CF: I also noticed the incredible clothing that the indigenous people in mexico wear and was in awe at how amazingly well dressed they seemed in comparison to the majority of people in the streets of mexico city. but when I listened to people talk about fashion in mexico they weren’t aware of these amazing colors and garments, rather they had the belief that mexicans didn’t know how to dress and simply looked to the USA for inspiration. so I had the idea to try and create something I thought could be classed as mexican fashion I wanted to challenge these views.

 

 

DB: are you self taught or did you study fashion design?
CF: I wanted to go and study fashion in london at st. martins but it was too expensive for me. so I studied art history in mexico because there was no real fashion courses at universities here at that time. after that I went and studied fashion at a small institution called ibero mexicana de diseño where the course was very hands on and I learned how to design and make clothes – I was a fully capable seamstress by the time I finished there. these two areas of study were both very useful for what I wanted to do with my own designs.

 

 

 

 

 

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spring summer 2013 photographed by ramiro chaves

 

 

 

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spring summer 2013 photographed by ramiro chaves

 

 

 

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spring summer 2013 photographed by ramiro chaves

 

 

 

 

DB: how has your work evolved since you began your own label?
CF: the basis for a lot of our work is what we call ‘the square route’ because most traditional mexican clothing is made from square or rectangular pieces of fabric, as to not create any waste. but once the spanish introduced their complex garments to mexico the artisans were influenced by them and started to make more and more complex clothing.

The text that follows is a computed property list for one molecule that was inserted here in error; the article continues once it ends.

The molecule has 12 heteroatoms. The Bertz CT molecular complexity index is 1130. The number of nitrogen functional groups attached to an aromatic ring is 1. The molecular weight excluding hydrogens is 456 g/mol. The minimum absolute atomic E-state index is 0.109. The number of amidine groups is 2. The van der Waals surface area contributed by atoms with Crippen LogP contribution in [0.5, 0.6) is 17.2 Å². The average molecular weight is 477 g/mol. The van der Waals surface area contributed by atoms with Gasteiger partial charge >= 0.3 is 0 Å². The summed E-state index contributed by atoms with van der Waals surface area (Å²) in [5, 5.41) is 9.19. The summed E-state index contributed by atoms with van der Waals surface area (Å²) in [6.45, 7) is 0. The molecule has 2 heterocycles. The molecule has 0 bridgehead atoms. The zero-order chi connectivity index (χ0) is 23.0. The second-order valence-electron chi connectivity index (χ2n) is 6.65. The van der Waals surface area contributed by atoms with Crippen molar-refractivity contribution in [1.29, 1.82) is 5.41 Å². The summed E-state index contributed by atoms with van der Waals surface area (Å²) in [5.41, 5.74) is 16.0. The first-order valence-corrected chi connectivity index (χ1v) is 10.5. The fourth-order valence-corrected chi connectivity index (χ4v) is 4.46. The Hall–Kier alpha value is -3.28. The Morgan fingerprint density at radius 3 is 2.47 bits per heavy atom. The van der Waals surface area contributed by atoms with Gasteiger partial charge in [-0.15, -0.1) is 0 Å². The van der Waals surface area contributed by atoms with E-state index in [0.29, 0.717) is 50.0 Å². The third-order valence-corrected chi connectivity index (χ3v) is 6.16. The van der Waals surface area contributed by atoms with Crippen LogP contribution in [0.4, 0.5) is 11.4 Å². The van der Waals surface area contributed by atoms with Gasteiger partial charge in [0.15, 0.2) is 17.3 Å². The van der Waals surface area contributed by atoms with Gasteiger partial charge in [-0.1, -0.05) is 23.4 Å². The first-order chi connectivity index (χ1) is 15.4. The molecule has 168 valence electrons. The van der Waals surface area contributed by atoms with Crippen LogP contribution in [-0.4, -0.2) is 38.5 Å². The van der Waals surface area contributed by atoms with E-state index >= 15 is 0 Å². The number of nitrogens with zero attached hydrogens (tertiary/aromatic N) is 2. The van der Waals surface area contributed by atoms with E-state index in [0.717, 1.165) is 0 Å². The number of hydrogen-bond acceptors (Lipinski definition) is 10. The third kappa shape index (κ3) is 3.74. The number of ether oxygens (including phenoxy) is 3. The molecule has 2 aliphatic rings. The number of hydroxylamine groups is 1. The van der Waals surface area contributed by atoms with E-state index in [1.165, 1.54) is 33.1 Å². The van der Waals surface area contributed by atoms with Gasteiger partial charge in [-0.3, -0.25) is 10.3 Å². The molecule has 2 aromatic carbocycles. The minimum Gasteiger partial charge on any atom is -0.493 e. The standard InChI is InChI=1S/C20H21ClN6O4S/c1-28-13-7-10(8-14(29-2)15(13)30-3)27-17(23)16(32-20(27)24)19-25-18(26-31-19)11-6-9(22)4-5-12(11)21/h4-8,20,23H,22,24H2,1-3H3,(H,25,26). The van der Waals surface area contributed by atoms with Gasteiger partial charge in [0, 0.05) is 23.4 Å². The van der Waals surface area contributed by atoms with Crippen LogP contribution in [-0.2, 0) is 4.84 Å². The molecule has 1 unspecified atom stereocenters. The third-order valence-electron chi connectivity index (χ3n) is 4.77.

the evolution I see in our work is that we have gotten gradually closer to the essence of the original mexican style and at the same time made it increasingly appealing to a contemporary audience. we’ve managed to make these garments which everybody said were un-sexy into sexy pieces even though we have maintained the original geometry.

 

 

DB: have your pieces become more appealing to people as a result?
CF: yes, I think so. people today seem willing to dress a little bit differently from one another. I definitely see young people today making more effort in the way that they dress than young people did ten years ago. people are getting tired of just wearing a t-shirt and jeans every day and it’s great to see people express themselves more in what they wear.

 

 

 

 

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autumn winter collection photographed by ramiro chaves

 

 

 

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autumn winter collection photographed by ramiro chaves